“The proposed BMA, while under the direction of the Minister of Home Affairs, will effectively be an additional/auxillary police service, which lends itself to the creation of oversecuritised zones within the Republic.”
It said there was a need for clarity on the “form and function” of what would become a state entity within the Department of Home Affairs.
ISS was particularly concerned that the BMA, according to the Bill, would be part and parcel of the armed services. It declared that in terms of the proposed legislation all border law enforcement functions would be the responsibility of the BMA, which would subsume the line functions of various government departments that had border-related functions, including the national departments of Agriculture, Forestry and Fisheries; Defence; Environmental Affairs; Health; Home Affairs; Public Works; Transport and, important, the State Security Agency as well as the SAPS and SARS.
No one can take issue with the Bill’s declared aim to provide integrated management of South Africa’s almost 5,000km land border to address, among many other problems, drug-related crimes, human trafficking, illegitimate movement of goods and unauthorised movement of persons, all of which inevitably lends itself to bribery and escalating corruption.
But while ISS recognised the need for a holistic government approach to border management based on inter-departmental co-operation, its concerns were about the Bill’s failure to clearly define the roles of other participating government departments, authorities and services.
According to ISS, the Bill states only that “the BMA will have law enforcement functions in the law enforcement area” and it “restricts border law enforcement functions exclusively to the BMA”.
ISS asks what regulatory mechanisms will be in place to oversee other law enforcement agencies that perform “functions within their mandate that could be interpreted as border law enforcement functions, such as search, seizure, arrest and detention functions of the SAPS”.
At a previous hearing, the hypothetical question was asked: at what point would the SAPS take over the pursuit of criminals engaged in illegal cross-border activity?
Also of concern has been confusion over who would be responsible for border detention centres for illegal immigrants under this Bill, and whether offenders would be handed over to police authorities or possibly find themselves held under conditions reminiscent of Australia’s notorious island camps.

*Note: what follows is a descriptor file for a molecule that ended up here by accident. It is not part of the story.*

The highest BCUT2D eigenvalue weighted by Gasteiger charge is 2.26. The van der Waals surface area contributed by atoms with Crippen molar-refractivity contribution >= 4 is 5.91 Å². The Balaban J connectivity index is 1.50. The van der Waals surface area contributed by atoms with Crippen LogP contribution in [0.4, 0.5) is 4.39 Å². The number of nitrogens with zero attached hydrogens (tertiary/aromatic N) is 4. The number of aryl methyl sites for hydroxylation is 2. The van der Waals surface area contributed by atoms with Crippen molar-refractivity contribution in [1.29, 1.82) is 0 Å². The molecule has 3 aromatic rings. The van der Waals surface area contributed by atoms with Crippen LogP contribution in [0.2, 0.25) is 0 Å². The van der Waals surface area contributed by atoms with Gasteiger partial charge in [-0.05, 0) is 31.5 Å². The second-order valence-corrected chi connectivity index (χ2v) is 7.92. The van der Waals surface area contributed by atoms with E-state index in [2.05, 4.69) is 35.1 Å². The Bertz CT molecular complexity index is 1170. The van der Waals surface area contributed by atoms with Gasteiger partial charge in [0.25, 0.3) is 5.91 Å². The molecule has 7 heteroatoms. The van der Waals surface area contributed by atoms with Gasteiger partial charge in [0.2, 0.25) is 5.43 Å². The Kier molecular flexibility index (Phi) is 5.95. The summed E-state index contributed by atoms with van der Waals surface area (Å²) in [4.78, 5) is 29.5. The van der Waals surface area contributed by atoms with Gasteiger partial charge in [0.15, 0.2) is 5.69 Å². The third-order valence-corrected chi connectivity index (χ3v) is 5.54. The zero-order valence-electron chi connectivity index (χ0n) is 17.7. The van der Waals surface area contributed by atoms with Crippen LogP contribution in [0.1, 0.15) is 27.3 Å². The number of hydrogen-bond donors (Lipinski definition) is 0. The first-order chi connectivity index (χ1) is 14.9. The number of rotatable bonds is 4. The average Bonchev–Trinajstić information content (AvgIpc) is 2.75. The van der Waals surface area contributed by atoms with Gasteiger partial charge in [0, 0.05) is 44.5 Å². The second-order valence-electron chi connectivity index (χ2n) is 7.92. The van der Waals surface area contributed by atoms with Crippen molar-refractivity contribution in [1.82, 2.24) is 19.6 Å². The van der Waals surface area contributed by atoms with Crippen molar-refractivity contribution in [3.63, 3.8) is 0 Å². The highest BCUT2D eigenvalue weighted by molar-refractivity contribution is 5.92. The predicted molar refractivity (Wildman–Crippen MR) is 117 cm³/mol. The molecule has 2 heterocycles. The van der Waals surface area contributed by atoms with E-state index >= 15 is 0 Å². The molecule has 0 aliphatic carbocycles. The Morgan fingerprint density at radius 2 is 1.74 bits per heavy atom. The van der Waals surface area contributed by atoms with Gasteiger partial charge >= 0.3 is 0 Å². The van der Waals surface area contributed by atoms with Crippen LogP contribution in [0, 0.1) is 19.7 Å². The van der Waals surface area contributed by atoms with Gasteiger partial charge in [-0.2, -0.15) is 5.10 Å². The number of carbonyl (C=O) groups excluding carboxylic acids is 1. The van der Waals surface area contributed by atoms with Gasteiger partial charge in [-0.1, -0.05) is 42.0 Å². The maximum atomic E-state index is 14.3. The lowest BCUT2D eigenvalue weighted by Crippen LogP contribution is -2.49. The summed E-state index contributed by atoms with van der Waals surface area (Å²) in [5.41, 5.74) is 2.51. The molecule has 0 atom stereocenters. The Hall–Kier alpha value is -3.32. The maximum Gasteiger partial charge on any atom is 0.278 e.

Also still unresolved is National Treasury’s concern about the highly specialised and intricate process of policing import duties and taxes. The committee was at pains to point out that the matter of who gets the revenue, including fines, has been resolved; excise revenue will continue to go into the fiscus and will not be used to fund the BMA. But this does not provide sufficient clarity and assurance about who will be responsible for its collection.
And this raises another unresolved problem: how will the BMA be funded, especially under the existing financial constraints which were not a consideration when this Bill was first mooted?
There was a desultory mood in the latest NCOP committee hearing, and matters were wrapped up in record time. It was conceded that members had said and heard everything that needed to be said.
The question that remains now is whether the Select Committee will be satisfied that oversight has been fully exercised, as its National Assembly counterpart had decided, and that the Bill is ready to be heard in the Chamber, en route to becoming law.
The concern within civil society, and some state agencies, is that this Bill has profound and far-reaching implications for state security and the militarisation of criminal activities.
The question in the post-Zuma era remains: why does it belong within the ambit of the Department of Home Affairs? As moves are made by the current presidency to retract securitisation of the state, does this Bill threaten to fall through the safety net? DM
Photo by Pim Stouten via Flickr.